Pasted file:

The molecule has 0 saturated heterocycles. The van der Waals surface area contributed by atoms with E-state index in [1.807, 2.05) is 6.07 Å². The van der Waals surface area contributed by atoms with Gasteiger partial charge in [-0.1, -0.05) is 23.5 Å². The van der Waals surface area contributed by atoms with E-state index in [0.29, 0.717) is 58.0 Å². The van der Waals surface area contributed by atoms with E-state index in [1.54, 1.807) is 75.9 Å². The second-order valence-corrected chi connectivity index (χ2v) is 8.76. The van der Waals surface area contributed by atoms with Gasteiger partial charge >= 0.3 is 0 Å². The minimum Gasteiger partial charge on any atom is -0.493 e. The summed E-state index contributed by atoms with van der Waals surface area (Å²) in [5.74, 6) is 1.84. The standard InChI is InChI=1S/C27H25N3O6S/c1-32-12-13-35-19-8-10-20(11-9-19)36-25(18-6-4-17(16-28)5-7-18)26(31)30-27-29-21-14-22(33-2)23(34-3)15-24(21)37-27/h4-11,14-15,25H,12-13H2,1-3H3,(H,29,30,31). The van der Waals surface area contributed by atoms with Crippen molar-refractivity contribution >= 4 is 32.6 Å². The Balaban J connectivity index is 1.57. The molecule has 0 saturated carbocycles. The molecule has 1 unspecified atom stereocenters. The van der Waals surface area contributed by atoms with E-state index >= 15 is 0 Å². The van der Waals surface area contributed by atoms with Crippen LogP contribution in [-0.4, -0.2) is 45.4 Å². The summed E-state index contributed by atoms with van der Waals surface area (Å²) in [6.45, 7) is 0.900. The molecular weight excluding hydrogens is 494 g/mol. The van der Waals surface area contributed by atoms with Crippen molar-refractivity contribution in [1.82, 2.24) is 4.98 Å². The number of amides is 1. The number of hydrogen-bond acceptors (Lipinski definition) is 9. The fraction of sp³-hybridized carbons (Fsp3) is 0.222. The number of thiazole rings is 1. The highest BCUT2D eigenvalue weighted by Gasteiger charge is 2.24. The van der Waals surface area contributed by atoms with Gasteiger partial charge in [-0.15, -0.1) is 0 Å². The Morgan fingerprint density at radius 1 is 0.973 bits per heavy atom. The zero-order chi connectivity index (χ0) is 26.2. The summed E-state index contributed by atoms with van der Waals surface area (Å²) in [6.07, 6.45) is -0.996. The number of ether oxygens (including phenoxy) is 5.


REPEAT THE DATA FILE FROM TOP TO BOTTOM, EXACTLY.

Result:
The molecule has 0 saturated heterocycles. The van der Waals surface area contributed by atoms with E-state index in [1.807, 2.05) is 6.07 Å². The van der Waals surface area contributed by atoms with Gasteiger partial charge in [-0.1, -0.05) is 23.5 Å². The van der Waals surface area contributed by atoms with E-state index in [0.29, 0.717) is 58.0 Å². The van der Waals surface area contributed by atoms with E-state index in [1.54, 1.807) is 75.9 Å². The second-order valence-corrected chi connectivity index (χ2v) is 8.76. The van der Waals surface area contributed by atoms with Gasteiger partial charge >= 0.3 is 0 Å². The minimum Gasteiger partial charge on any atom is -0.493 e. The summed E-state index contributed by atoms with van der Waals surface area (Å²) in [5.74, 6) is 1.84. The standard InChI is InChI=1S/C27H25N3O6S/c1-32-12-13-35-19-8-10-20(11-9-19)36-25(18-6-4-17(16-28)5-7-18)26(31)30-27-29-21-14-22(33-2)23(34-3)15-24(21)37-27/h4-11,14-15,25H,12-13H2,1-3H3,(H,29,30,31). The van der Waals surface area contributed by atoms with Crippen molar-refractivity contribution >= 4 is 32.6 Å². The Balaban J connectivity index is 1.57. The molecule has 0 saturated carbocycles. The molecule has 1 unspecified atom stereocenters. The van der Waals surface area contributed by atoms with E-state index >= 15 is 0 Å². The van der Waals surface area contributed by atoms with Crippen LogP contribution in [-0.4, -0.2) is 45.4 Å². The summed E-state index contributed by atoms with van der Waals surface area (Å²) in [6.45, 7) is 0.900. The molecular weight excluding hydrogens is 494 g/mol. The van der Waals surface area contributed by atoms with Crippen molar-refractivity contribution in [1.82, 2.24) is 4.98 Å². The number of amides is 1. The number of hydrogen-bond acceptors (Lipinski definition) is 9. The fraction of sp³-hybridized carbons (Fsp3) is 0.222. The number of thiazole rings is 1. The highest BCUT2D eigenvalue weighted by Gasteiger charge is 2.24. The van der Waals surface area contributed by atoms with Gasteiger partial charge in [-0.15, -0.1) is 0 Å². The Morgan fingerprint density at radius 1 is 0.973 bits per heavy atom. The zero-order chi connectivity index (χ0) is 26.2. The summed E-state index contributed by atoms with van der Waals surface area (Å²) in [6.07, 6.45) is -0.996. The number of ether oxygens (including phenoxy) is 5.